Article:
Qianna Smith Bruneteau Founded The American Influencer Council To Save An Industry

Written by Danielle Prescod

Does the influencer industry need rescuing? That’s a question that Black entrepreneur and social media strategist, Qianna Smith Bruneteau asked herself. She set out to answer it by creating the American Influencer Council, an organization that’s been over a year in development, founded with the sole purpose to, in her own words, “sustain and promote the business dynamics in the influencer marketing space.” 

Now, this language can be confusing for a lot of people unfamiliar with the concept of using your own likeness as a branding entity. It’s not meant for most of us to understand. The world of influencing is a curious gated community where the rich, beautiful and outspoken thrive. 

By now, we should all have an awareness of what an influencer is or does, even vaguely, especially since the influencer industry likely touches your life somehow. For some, it is an extremely lucrative career path, paved with the opportunity to become both a millionaire and a household name solely based on some perceived meritocracy. Famously, toy-review expert and YouTuber Ryan Kaji, who just turned eight years old as of June 2020, has a projected net worth of around $100 million and has the power to make or break a business on his preferences alone. Likewise, for better or worse, brothers Jake and Logan Paul have built similar empires, flaunting their Teslas and mansions and complicated romantic relationships to the tune of a combined 5.3 billion video views. These are the kinds of numbers that excite brands and drive partnerships and interest, essentially compounding the power and influence of these said individuals.

But like anything else, what is noticeably absent in the influencer space is a significant amount of Black faces and voices. Due to systemic racism, implicit bias and just overall laziness, the Black community is repeatedly forgotten in the influencer conversation, forced to claw their way into recognition against all odds and insurmountable barriers. To that, Qianna Smith Bruneteau says this council she formed is a necessary lifeboat,

“And I think, you know, from a diversity perspective, being a woman of color, of course, there are so many obstacles. I started the social media department at Saks Fifth Avenue, and I started the social media department at the US Open. And, you know, those roles were created for me. And those were opportunities that came to me because one, I think that you have to be very tenacious and I think that because the industry is one of a startup industry, you do have an opportunity to own your niche and you do have an opportunity to stand out. I think that it’s a tricky space to navigate without a doubt. However, there are people trying to be disruptive to find opportunities who realize that inclusion is critical.”

The council, which announced its launch less than a month ago, has twelve founding members, only two of them, aside from Qianna, Black (only one additional founding member is plus sized). It is also worth noting, that of the group, each of these two individuals has a significantly smaller following than their white and Asian counterparts, thanks in no small part, to racism.

Where some might see lack, Qianna sees opportunity.

“You know, you had creators of color, 100% not making it there. And I think with the Black Lives Matter movement now, before it was a challenge, and now it feels more fluid, which is super exciting. Did it need to happen because of these unfortunate events? Of course that’s not something that you would want, but, is the industry benefiting because from that cultural disruption? 100%. And so I think creators of color have a real opportunity to put even more compelling content on the platforms to show what their point of view is because they are paying attention more so than ever before. The opportunity is unprecedented.”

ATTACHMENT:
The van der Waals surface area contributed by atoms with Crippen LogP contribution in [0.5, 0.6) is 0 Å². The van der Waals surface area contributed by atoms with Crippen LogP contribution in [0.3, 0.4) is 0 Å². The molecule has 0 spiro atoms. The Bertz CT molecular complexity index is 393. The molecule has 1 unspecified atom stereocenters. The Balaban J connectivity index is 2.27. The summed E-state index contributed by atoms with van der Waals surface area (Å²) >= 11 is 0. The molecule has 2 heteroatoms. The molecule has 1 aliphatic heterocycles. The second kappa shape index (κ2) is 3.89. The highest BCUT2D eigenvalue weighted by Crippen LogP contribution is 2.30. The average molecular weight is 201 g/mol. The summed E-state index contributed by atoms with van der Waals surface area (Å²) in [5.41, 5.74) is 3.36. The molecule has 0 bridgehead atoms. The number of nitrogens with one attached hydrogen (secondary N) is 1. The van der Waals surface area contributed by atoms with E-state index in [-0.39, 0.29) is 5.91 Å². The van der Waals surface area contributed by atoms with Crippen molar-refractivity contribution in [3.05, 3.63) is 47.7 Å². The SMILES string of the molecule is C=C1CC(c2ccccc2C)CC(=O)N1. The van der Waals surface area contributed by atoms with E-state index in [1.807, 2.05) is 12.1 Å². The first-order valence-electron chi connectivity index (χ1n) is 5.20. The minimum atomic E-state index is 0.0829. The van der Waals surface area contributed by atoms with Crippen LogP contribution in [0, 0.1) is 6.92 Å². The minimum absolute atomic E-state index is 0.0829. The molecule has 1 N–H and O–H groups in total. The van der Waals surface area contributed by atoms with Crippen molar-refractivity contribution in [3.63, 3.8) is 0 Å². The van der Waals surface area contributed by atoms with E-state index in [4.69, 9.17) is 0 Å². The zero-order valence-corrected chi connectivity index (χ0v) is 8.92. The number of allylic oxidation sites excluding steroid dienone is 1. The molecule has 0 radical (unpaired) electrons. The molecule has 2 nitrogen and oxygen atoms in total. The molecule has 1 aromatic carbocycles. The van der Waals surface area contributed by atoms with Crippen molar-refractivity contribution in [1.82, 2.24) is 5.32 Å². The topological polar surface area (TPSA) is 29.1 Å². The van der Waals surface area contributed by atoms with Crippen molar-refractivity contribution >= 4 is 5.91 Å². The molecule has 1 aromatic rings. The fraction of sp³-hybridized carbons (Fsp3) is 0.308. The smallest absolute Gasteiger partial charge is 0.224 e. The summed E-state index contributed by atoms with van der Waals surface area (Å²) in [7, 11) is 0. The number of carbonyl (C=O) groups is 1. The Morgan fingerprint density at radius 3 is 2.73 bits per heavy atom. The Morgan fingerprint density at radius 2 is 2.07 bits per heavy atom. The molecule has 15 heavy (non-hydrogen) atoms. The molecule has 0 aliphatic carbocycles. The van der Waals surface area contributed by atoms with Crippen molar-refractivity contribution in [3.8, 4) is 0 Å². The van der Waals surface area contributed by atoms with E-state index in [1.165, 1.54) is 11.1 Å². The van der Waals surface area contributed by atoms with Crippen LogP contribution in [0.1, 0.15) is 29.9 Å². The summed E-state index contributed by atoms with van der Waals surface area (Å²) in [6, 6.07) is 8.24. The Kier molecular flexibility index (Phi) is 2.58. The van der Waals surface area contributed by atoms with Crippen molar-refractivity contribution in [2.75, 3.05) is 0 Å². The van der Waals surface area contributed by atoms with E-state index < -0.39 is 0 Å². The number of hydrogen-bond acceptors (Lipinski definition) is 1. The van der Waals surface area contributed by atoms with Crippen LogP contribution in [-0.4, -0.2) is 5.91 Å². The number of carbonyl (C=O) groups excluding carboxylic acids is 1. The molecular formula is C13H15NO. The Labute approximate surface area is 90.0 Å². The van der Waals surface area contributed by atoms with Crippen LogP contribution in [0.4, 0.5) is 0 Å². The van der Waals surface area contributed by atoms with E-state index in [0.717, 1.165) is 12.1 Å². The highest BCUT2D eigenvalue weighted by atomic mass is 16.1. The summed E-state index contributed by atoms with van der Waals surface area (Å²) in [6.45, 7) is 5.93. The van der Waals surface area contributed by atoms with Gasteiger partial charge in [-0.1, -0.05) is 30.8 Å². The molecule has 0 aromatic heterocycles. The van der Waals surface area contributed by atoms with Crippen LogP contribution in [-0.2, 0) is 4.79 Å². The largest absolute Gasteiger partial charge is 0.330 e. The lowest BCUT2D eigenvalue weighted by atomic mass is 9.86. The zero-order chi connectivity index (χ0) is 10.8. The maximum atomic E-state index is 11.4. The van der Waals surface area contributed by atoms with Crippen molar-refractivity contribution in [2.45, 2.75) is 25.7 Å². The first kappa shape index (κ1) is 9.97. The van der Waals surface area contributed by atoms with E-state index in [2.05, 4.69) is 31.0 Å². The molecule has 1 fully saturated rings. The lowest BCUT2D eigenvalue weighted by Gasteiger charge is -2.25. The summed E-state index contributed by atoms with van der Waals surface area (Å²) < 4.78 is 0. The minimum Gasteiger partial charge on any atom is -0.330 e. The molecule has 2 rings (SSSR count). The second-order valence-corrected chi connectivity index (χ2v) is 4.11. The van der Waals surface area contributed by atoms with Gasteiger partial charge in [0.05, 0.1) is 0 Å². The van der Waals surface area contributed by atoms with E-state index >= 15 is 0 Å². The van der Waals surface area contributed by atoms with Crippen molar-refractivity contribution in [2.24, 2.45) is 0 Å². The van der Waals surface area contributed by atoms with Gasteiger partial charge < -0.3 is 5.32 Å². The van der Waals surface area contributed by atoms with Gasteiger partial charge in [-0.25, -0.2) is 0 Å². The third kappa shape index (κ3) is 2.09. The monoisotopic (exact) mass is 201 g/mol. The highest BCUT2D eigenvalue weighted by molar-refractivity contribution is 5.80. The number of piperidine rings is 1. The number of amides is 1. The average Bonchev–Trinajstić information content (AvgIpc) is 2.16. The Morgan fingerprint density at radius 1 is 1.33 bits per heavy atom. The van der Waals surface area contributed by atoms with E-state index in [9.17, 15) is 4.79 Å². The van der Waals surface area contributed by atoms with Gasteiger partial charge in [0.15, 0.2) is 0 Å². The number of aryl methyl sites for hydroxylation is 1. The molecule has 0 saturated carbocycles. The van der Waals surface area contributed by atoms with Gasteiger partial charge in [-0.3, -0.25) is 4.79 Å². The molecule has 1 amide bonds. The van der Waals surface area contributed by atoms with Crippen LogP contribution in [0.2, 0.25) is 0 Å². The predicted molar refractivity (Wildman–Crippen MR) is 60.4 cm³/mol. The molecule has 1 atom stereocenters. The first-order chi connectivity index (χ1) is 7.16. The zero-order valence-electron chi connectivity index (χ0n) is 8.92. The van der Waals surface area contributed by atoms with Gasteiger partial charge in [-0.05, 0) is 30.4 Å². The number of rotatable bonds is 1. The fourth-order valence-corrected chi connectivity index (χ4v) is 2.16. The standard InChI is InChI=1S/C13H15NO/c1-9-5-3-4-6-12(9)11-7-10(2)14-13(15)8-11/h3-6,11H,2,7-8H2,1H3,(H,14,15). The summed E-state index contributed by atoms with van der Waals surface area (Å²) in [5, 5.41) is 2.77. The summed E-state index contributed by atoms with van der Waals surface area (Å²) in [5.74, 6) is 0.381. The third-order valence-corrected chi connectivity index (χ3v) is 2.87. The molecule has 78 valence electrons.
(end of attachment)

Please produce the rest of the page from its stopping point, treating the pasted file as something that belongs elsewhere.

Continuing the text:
And she’s right, as media brands and consumer companies reckon with their own racism, there has been an uptick in the hiring of Black creatives as these businesses attempt to fill a very obvious void in terms of representation. Still, if you are invited to enter a space that was never made for you, the outcome might not be as positive as you would hope. This is where Qianna wants the influencer council to step in.

“We wanted to provide a support system for this group who often are, you know, trial and error entrepreneurs. One of the things that I found very compelling is that when you talk about power and, you know, attribution to a market place, there are hardly any reports that show what influencers contribute to the GDP of this economy. However, you can get every type of report of what brands contributed in terms of paid advertising on the platform side.”

One of Smith Bruneteau’s missions in founding this initiative is the redistribution of power back to into the hands of digital content creators, which is a noble pursuit and necessary for the current economy. But, some of the individuals with whom she has decided to work help to reinforce a lot of the negative stereotypes surrounding the influencer community and, the fact that it is an invite-only, twelve-person council, with most of the members operating within the already exclusionary fashion and beauty space, it remains to be seen how that can be done.

Smith Bruneteau describes the intiation process by saying, “So we have a three tiered membership, career influencers or organizations and professional advisors. And at our first council meeting, the founders voted to bring on 15 new members in 2020. And the reason for that was this is a volunteer service based trade organization. And it is a significant time commitment. And everyone has rolled up their sleeves and is putting in a significant amount of work and has invested a lot of time. And so we’re really looking for change agents to join us. And the vetting process is intense because we want people who want to join our cause and want to make a difference. Career influencers need to be nominated by two founders, or they can go on our website and submit [an application]. And then it’s reviewed by our membership committee, which is headed up by Pierre, who is a creator [email protected] and a Blair Breitenstein who goes by the handle, @BlairZ.”

Anyone who already has affiliation with some exclusive club or Greek life in general will recognize this vetting process. It’s meant to be hard. You have to want it to get in. But once, you’re in, what are you in for, exactly? The Council claims to want to inspire change across all social media platforms but all twelve of the founding members work in the fashion, beauty and lifestyle space and primarily operate on Instagram. There’s plenty of other markets who regularly employ influencers that are not even coming to the table and with only fifteen spots open to be filled for the rest of the year, it remains to be seen if they will come at all.